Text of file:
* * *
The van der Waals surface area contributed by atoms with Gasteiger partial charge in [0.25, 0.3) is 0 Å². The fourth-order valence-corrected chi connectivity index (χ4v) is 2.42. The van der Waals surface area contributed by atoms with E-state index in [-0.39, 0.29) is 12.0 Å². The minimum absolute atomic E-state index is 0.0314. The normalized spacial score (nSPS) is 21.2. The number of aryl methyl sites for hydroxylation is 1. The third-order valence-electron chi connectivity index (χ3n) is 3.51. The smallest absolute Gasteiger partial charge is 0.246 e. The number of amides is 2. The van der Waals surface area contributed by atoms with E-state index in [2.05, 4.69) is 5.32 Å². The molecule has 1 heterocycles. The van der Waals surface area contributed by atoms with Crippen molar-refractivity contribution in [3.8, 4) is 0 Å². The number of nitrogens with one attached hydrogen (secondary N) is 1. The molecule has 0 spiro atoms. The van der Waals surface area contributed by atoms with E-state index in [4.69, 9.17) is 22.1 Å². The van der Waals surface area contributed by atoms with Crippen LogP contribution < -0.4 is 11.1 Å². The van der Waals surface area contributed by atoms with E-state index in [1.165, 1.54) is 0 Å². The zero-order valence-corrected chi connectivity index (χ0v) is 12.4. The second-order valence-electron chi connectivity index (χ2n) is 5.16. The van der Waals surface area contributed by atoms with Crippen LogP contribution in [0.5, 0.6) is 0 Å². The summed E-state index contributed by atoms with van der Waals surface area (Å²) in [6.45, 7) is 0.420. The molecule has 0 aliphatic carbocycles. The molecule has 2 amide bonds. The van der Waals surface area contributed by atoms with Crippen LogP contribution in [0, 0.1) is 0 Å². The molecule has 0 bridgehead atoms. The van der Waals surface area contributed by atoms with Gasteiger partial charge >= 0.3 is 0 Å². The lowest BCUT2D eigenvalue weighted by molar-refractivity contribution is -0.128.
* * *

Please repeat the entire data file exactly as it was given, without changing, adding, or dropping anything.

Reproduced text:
The van der Waals surface area contributed by atoms with Gasteiger partial charge in [0.25, 0.3) is 0 Å². The fourth-order valence-corrected chi connectivity index (χ4v) is 2.42. The van der Waals surface area contributed by atoms with E-state index in [-0.39, 0.29) is 12.0 Å². The minimum absolute atomic E-state index is 0.0314. The normalized spacial score (nSPS) is 21.2. The number of aryl methyl sites for hydroxylation is 1. The third-order valence-electron chi connectivity index (χ3n) is 3.51. The smallest absolute Gasteiger partial charge is 0.246 e. The number of amides is 2. The van der Waals surface area contributed by atoms with E-state index in [2.05, 4.69) is 5.32 Å². The molecule has 1 heterocycles. The van der Waals surface area contributed by atoms with Crippen molar-refractivity contribution in [3.8, 4) is 0 Å². The number of nitrogens with one attached hydrogen (secondary N) is 1. The molecule has 0 spiro atoms. The van der Waals surface area contributed by atoms with E-state index in [4.69, 9.17) is 22.1 Å². The van der Waals surface area contributed by atoms with Crippen LogP contribution < -0.4 is 11.1 Å². The van der Waals surface area contributed by atoms with E-state index in [1.165, 1.54) is 0 Å². The zero-order valence-corrected chi connectivity index (χ0v) is 12.4. The second-order valence-electron chi connectivity index (χ2n) is 5.16. The van der Waals surface area contributed by atoms with Crippen LogP contribution in [0.5, 0.6) is 0 Å². The summed E-state index contributed by atoms with van der Waals surface area (Å²) in [6.45, 7) is 0.420. The molecule has 0 aliphatic carbocycles. The molecule has 2 amide bonds. The van der Waals surface area contributed by atoms with Crippen LogP contribution in [0, 0.1) is 0 Å². The molecule has 0 bridgehead atoms. The van der Waals surface area contributed by atoms with Gasteiger partial charge >= 0.3 is 0 Å². The lowest BCUT2D eigenvalue weighted by molar-refractivity contribution is -0.128.